In a seller's market, it is important for buyers to be cautious. There are pitfalls everywhere in a seller's market. Here are a few things to consider.
True Cost- When you buy a home for $300,000, you don't pay $300,000.
There are other cost associated with the purchase of a home that moves your true cost up. Most home purchases will include a mortgage origination fee, a home inspection, an appraisal, pro-rated taxes, upfront insurance payment, utility and cable set up, and maybe private mortgage insurance (if you are putting down less than 20 percent). All of these costs should be figured into your true cost and can run $6,000 to $8,000. This amount should be considered when determining the top of your purchase range.
Neighborhood - The hottest neighborhood in the town you want to live in is already priced at a premium (Think Moses Little or Briarwood). In a good market, adjacent neighborhoods start to become more desirable and gain value. Buyers should seek out those adjacent neighborhoods that provide the same proximity to schools, attractions, etc. and other features that make the first neighborhood hot. Instead of paying the premium today, a buyer can look forward to value growth in the adjacent neighborhood.
Readiness - In a seller's market, multiple offers are common place on well-priced properties. Buyers need to be ready to make an offer quickly, and make that offer stand out. Having a pre-approval letter instead of a pre-qualification letter from a lender can make an offer more appealing. Buyers should have an inspector lined up for short term notice, offer a short inspection window can make an offer stand out.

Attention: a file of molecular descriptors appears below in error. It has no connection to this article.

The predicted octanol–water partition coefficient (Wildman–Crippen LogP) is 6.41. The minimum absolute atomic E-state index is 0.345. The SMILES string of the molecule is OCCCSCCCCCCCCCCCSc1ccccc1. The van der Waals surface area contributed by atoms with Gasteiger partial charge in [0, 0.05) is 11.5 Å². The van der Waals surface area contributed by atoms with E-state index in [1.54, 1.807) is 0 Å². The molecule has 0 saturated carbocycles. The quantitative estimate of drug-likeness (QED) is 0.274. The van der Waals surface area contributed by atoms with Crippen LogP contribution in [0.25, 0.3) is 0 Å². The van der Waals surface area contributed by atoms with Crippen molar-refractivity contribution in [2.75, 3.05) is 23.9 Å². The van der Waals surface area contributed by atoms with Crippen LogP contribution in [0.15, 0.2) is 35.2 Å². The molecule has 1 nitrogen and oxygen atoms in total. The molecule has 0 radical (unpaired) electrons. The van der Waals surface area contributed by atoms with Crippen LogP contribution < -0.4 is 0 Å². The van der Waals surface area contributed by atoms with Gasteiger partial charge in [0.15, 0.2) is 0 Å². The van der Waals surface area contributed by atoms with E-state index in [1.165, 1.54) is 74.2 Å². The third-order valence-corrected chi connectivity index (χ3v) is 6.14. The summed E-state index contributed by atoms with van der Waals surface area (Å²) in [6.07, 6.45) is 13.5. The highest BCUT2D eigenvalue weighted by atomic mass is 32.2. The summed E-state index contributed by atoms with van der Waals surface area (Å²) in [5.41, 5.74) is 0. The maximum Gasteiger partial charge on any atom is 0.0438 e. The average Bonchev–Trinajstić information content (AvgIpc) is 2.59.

Buyers’ brokers should ask questions to find out what the seller would find desirable in an offer-a quick closing, a later closing date, a rental option, etc. and incorporate that into the offer. Anything that makes the buyer's offer stand out from other offers.
Overreach - Buyers can get caught up in a multiple offer situation. Bidding wars can get heated. Paying a premium for a home that may have to be sold in the next five years. It will not be a seller's market forever. Paying a premium may also move a monthly payment beyond a buyers comfort range. Always set a bid ceiling and stick to it. Offering too much for a home because of multiple bids may also lead to appraisal issues later. Avoid buyers’ remorse, appraisal issues, and resale problems by overpaying in a seller's market.
Quality - If a buyer is considering buying new in a seller's market, particular attention must be paid. Busy builders are adding new crews, and supervisors are spread thinner. This leads to less experienced laborers with less supervision. Corners may be cut and lower quality materials may be used. Buyers should consider hiring an independent inspector to oversee construction (about $500). Using a reputable, established builder can save grief later. The willingness and ability of the builder to stand behind the work done should be an important consideration when buying new construction.
Buyers that keep these things in mind, should survive a seller's market well. Using an experienced real estate professional is always recommended when making the most important purchase of a lifetime.
Rick is a realtor, real estate author, and long time Windham resident. You can reach Rick with any of your real estate questions or needs at Rickyost63@gmail.com